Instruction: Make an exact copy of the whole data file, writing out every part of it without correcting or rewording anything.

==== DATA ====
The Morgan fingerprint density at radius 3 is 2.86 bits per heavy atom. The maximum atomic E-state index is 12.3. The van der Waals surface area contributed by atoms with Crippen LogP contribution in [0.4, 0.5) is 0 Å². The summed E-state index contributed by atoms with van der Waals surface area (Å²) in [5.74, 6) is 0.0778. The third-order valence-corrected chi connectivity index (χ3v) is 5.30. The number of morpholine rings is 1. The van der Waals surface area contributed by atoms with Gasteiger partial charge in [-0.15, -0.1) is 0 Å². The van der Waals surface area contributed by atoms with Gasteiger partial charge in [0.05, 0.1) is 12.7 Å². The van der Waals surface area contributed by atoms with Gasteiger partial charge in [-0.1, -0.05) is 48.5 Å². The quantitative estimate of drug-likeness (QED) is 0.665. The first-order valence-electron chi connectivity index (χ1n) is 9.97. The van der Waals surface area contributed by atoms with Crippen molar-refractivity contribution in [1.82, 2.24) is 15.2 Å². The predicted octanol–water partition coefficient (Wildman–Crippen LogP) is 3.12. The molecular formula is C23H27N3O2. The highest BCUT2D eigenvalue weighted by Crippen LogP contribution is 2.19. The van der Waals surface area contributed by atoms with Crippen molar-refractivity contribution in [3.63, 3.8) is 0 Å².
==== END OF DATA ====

The Morgan fingerprint density at radius 3 is 2.86 bits per heavy atom. The maximum atomic E-state index is 12.3. The van der Waals surface area contributed by atoms with Crippen LogP contribution in [0.4, 0.5) is 0 Å². The summed E-state index contributed by atoms with van der Waals surface area (Å²) in [5.74, 6) is 0.0778. The third-order valence-corrected chi connectivity index (χ3v) is 5.30. The number of morpholine rings is 1. The van der Waals surface area contributed by atoms with Gasteiger partial charge in [-0.15, -0.1) is 0 Å². The van der Waals surface area contributed by atoms with Gasteiger partial charge in [0.05, 0.1) is 12.7 Å². The van der Waals surface area contributed by atoms with Gasteiger partial charge in [-0.1, -0.05) is 48.5 Å². The quantitative estimate of drug-likeness (QED) is 0.665. The first-order valence-electron chi connectivity index (χ1n) is 9.97. The van der Waals surface area contributed by atoms with Crippen molar-refractivity contribution in [1.82, 2.24) is 15.2 Å². The predicted octanol–water partition coefficient (Wildman–Crippen LogP) is 3.12. The molecular formula is C23H27N3O2. The highest BCUT2D eigenvalue weighted by Crippen LogP contribution is 2.19. The van der Waals surface area contributed by atoms with Crippen molar-refractivity contribution in [3.63, 3.8) is 0 Å².